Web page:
Glass transition temperature controlled through their composition. The glass transition temperature of the shape memory polymer compositions include can be controlled through their composition. Currently, materials have been made with glass transitions from 35 to 132° C. Examples of various formulations covering this range of temperature are given later.

Additional increases in the Young's modulus of the shape memory polymer compositions include both above and below the Tg can be accomplished by the addition of carbon nanotubes (single walled, multi-walled, surface functionalized and non-functionalized), exfoliated clay, particulate silica, and traditional modifiers such as glass fibers, carbon fibers, mineral fillers, metal fillers, glassy polymers, liquid crystalline polymers. In particular, glassy polymers with matching refractive index can be added to both increase modulus and maintain transparency. Also, the additives listed above may also be used to increase the toughness of the SMP, thus increasing its ability to store elastic energy.

Carbon nanotubes. Qualities that the carbon nanotubes may impart to the shape memory polymer compositions include adsorption of light or other electromagnetic radiation, electrical conductance, thermal conductance, and the use of the carbon nanotubes to enable resistive heating of the SMP when used as a dispersed additive or as a composite device. Additionally, the carbon nanotubes may be used to modify the rheological behavior of the SMP relevant to the processing of the SMP prepolymer or SMP polymer. The structure of the carbon nanotubes within the SMP may be as a random dispersion or the carbon nanotube modified SMP may be processed to obtain a specific degree of orientation of the highly anisotropic carbon nanotubes. For example, when used in the a SMP strand it may be advantageous to maximize the degree of axial orientation of the carbon nanotubes in order to obtain a higher modulus and strength than would be obtained if the carbon nanotubes had a random conformation. Another example is to promote within plane orientation of the carbon nanotubes in an SMP sheet.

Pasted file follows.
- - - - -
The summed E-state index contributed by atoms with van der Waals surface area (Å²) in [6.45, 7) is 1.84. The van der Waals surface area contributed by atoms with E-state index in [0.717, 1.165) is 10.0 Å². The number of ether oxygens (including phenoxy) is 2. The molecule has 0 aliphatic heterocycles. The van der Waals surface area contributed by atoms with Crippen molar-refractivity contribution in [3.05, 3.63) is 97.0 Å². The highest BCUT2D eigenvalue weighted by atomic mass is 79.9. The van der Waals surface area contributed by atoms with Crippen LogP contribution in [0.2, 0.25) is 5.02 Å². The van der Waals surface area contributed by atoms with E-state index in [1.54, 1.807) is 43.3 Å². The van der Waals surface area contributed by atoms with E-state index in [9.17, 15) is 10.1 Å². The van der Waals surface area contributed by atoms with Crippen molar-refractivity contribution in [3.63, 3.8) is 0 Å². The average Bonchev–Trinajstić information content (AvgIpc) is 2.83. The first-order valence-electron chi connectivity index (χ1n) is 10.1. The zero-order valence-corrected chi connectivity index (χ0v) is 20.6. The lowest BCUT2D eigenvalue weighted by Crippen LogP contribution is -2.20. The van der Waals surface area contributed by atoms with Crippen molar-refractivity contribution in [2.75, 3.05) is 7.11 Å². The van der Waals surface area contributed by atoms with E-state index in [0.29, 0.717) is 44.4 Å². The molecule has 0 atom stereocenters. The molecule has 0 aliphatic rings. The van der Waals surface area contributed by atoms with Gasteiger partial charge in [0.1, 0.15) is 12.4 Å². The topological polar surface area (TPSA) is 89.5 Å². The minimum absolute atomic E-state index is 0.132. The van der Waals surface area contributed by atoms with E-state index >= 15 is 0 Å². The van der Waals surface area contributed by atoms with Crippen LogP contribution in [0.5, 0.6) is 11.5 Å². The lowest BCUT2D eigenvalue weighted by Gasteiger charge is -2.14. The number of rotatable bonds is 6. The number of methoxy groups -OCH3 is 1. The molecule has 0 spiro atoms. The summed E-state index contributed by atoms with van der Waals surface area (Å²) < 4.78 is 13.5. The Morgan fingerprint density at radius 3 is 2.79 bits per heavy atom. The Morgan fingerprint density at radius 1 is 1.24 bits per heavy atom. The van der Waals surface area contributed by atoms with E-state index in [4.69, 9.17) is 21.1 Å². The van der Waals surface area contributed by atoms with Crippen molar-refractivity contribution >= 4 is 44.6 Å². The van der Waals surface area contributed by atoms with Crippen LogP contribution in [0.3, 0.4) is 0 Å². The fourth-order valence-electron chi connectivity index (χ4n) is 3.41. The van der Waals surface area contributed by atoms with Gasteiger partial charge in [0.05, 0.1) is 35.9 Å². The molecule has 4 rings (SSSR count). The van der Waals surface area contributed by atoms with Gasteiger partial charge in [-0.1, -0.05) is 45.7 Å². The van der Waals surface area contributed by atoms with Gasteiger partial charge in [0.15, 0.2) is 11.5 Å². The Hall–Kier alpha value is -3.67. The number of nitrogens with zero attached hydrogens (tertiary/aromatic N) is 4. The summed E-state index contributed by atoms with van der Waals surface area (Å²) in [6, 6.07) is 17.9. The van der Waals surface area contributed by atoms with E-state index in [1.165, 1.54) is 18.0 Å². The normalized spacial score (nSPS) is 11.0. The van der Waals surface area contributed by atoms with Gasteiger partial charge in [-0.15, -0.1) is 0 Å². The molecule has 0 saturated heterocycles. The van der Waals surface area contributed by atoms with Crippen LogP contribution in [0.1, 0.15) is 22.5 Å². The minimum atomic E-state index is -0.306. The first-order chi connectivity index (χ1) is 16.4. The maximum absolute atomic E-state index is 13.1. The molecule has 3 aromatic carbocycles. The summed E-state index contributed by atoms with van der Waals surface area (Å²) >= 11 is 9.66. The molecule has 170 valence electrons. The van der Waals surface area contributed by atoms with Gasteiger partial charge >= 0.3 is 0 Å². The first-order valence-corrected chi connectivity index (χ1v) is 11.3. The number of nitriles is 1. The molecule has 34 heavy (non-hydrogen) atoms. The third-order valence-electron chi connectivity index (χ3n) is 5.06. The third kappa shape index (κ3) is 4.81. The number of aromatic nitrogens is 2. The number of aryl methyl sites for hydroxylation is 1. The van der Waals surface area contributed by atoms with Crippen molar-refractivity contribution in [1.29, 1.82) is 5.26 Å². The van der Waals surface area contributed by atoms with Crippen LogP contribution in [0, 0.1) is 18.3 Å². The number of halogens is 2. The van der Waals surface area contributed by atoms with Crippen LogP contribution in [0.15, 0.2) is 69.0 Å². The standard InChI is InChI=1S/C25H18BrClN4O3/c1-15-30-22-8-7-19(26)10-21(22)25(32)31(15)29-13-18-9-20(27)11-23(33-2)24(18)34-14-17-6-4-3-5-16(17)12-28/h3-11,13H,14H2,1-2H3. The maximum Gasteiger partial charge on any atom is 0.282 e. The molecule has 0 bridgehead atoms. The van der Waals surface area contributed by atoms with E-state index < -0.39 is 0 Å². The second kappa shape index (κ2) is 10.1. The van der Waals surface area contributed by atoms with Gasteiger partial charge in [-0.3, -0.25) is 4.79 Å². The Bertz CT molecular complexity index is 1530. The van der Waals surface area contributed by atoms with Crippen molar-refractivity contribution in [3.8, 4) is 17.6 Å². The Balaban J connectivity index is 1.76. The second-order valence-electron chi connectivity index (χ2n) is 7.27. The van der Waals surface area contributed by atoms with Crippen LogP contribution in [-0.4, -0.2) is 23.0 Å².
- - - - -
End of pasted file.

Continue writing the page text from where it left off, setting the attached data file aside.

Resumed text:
Additives to SMP made into a foam. Another specific example of the use of carbon nanotubes in which they would have a number of beneficial effects would be as additives to SMP that is being made into a foam, which may be open or closed cell in structure. During the foam expansion processes the SMP polymer with the nanotubes is subjected to deformations which can be highly extensional in nature. Such extension flows are expected to significantly orient the carbon nanotubes. As such, the carbon nanotubes could act as rheology/flow modifiers, foam stabilizers, to enhance the modulus and toughness of the final foam, to increase the degree of openess in the foam by acting to destabilize cell membranes, and to decrease the density of the foam by helping to increase foam expansion. The carbon nanotubes would also convey to the SMP resin the same properties as described above. As an example of this embodiment, SMP foams were made in the following way. First, a prepolymer of the SMP was made by mixing 30.1 grams of HDI, 6.31 grams HPED, and 1.08 grams TEA. This prepolymer was cured for 2 hours at 80° C. To 32.0 grams of the prepolymer was added 2.0 grams of a polyol mixture (85 wt % HPED, 15 wt % TEA), 1.8 grams of Dabco® DC-5169 surfactant (Air Products), 1.8 grams Dabco® DC-4000 surfactant (Air Products), 1.1 grams of water containing 1 wt % SWNT (Carbon Solutions SWNT-P3, made by addition of SWNT to water followed by 120 minutes sonication), 3 ml of Enovate 3000 (Honeywell) as a physical foaming agent, and finally 374 microliters of a catalyst mixture containing 2.5 grams Dabco BL-22 and 1.0 grams Dabco T-131 (Air Products). All components were pre-mixed together by hand for 2 minutes, except for the catalyst, which was added in last. The catalyst mixture was hand mixed for 10 seconds and the foam formulation was placed in an oven at 80° C. for 1 hour, followed by a room temperature cure for 24 hours. The resulting foam had an average density of 0.022 grams/cc.

As further examples, a series of open cell foams were made and tested. Referring to Table 2 for components and addition order the foams were made from prepolymers in the following manner.

TABLE 2
Typical foam formulations (Target Tg = 45° C.)
Addition
Foam Chemical Purpose Order Weight (grams)
HPED foam component 4 2.0
Prepolymer foam component 1 32.0
Dabco DC5169 surfactant 2 1.8
Dabco DC4000 surfactant 3 1.8
Dabco T-131 chain catalyst 7 0.107
Dabco BL-22 general catalyst 7 0.267
Water chemical blowing agent 5 1.1
Enovate 3000 Physical blowing agent 6 3.0 milliliters

Prepolymers were prepared (under nitrogen) by adding the required polyols to the disocyanate monomer, mixing well by vigorous agitation for 5 minutes followed by room temperature cure for one hour and a slow ramp to 50° C. over one additional hour and then curing for 20 hours at 50° C. under nitrogen. The resulting prepolymers syrup had a viscosity in the range of about 1000 centipoises.